Access to safe water is a fundamental human need and, therefore, a basic human right.
Contaminated water jeopardizes both the physical and social health of all people. In fact, the
absence of a safe water supply contributes to an estimated 80 percent of disease and death in
the developing world. (JOHN 4:12)
Poor access to improved water and sanitation in Nigeria remains a major contributing factor to high morbidity and mortality rates among poor indigent children living in a rural settlement. The use of contaminated drinking water and poor sanitary conditions result in increased vulnerability to water-borne diseases, including diarrhea which leads to deaths of more than 70,000 children under five annually.
Seventy-three percent of diarrhea and enteric disease burden is associated with poor access to adequate water, sanitation, and hygiene, and is disproportionately borne by poorer children. Frequent water and hygiene-related ill-health in children, contribute to absenteeism in school, and malnutrition. Only 26.5 percent of the population use improved drinking water sources and sanitation facilities. Also, 23.5 percent of the population defecates in the open (source: UNICEF)
Almost one-tenth of the global disease burden could be prevented by increasing access to safe drinking water; improving sanitation and hygiene; and. improving water management to reduce risks of water-borne infectious diseases, and accidental drowning during recreation.
Waterborne diseases are caused by drinking contaminated or dirty water. Contaminated water can cause many types of diarrhea diseases, including Cholera, and other serious illnesses such as Guinea worm disease, Typhoid, and Dysentery.
Infectious diseases can be spread through contaminated water. Some of these water-borne diseases are Typhoid, Cholera, Paratyphoid Fever, Dysentery, Jaundice, Amoebiasis and Malaria. Chemicals in the water also have negative effects on our health Poverty in Africa is often caused by a lack of access to clean, safe water and proper sanitation. ... Poverty can be the result of political instability, ethnic conflicts, climate change, and other man-made causes. Deaths from dirty water. The World Health Organization estimates that 3.575 million people die from water-related diseases a year.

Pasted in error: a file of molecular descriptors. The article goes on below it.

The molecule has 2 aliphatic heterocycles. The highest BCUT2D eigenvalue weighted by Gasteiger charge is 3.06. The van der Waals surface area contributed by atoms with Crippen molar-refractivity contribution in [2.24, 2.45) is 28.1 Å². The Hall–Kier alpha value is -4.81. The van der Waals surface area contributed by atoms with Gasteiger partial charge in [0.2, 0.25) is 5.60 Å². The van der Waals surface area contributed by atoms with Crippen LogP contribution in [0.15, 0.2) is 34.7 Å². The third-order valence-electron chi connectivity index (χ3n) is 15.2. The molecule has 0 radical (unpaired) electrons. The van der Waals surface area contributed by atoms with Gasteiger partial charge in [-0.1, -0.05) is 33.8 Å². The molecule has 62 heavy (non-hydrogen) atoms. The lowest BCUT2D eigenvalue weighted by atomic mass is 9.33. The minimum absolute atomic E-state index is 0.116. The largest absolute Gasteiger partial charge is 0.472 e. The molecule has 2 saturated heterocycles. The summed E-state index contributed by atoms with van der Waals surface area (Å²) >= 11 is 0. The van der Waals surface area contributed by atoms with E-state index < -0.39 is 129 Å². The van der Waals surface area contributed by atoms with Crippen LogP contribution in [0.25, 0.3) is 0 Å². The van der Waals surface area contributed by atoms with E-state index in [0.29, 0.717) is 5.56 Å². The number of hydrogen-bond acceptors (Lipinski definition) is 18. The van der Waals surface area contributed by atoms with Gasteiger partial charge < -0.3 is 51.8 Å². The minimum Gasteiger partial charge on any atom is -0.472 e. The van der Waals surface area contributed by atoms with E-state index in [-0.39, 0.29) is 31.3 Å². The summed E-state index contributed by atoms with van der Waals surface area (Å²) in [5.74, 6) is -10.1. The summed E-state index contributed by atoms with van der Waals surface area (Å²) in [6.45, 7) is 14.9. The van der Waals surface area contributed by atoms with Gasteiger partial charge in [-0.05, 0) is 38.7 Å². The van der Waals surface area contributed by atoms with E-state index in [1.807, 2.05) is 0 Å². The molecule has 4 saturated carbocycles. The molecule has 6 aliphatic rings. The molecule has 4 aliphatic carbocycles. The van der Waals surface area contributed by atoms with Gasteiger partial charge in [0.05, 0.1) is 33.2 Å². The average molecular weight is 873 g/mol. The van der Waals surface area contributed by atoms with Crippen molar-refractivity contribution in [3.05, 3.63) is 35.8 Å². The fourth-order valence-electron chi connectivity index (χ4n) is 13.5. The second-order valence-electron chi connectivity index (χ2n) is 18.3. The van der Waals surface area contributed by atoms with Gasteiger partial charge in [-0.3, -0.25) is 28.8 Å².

Future Effects of Pollution. Trash, chemicals, radiation, energy, noise, and light of unnatural amounts affect soil, water, air, and the planet's resources in more ways than currently obvious. These effects will compound over time, causing changes to nature, industrial food supply, human health, and the economy.
Water is a fundamental human need. Each person on Earth requires at least 20 to 50 liters of clean, safe water a day for drinking, cooking, and simply keeping themselves clean. Polluted water isn't just dirty—it's deadly. Some 1.8 million people die every year of diarrheal diseases like cholera.
Water helps provide your body with essential minerals [electrolytes]. Water helps your kidneys and prevents kidney stones. Water helps to transport nutrients to your cells. Water helps reduce the risks of cancer and other diseases.
7 Science-Based Health Benefits of Drinking Enough Water
- Water Helps to Maximize Physical Performance.
- Hydration Has a Major Effect on Energy Levels and Brain Function.
- Drinking Water May Help to Prevent and Treat Headaches.
- Drinking More Water May Help Relieve Constipation.
- Drinking Water May Help Treat Kidney Stones.
- Water Helps Prevent Hangovers and aid assimilation.
In order to achieve and contribute to the easy access of clean water SOAR FOR CHRIST FOUNDATION is doing all she can to make life and living better by sinking bores/pressure pump in strategic places for he benefits of the indigents in rural settlements.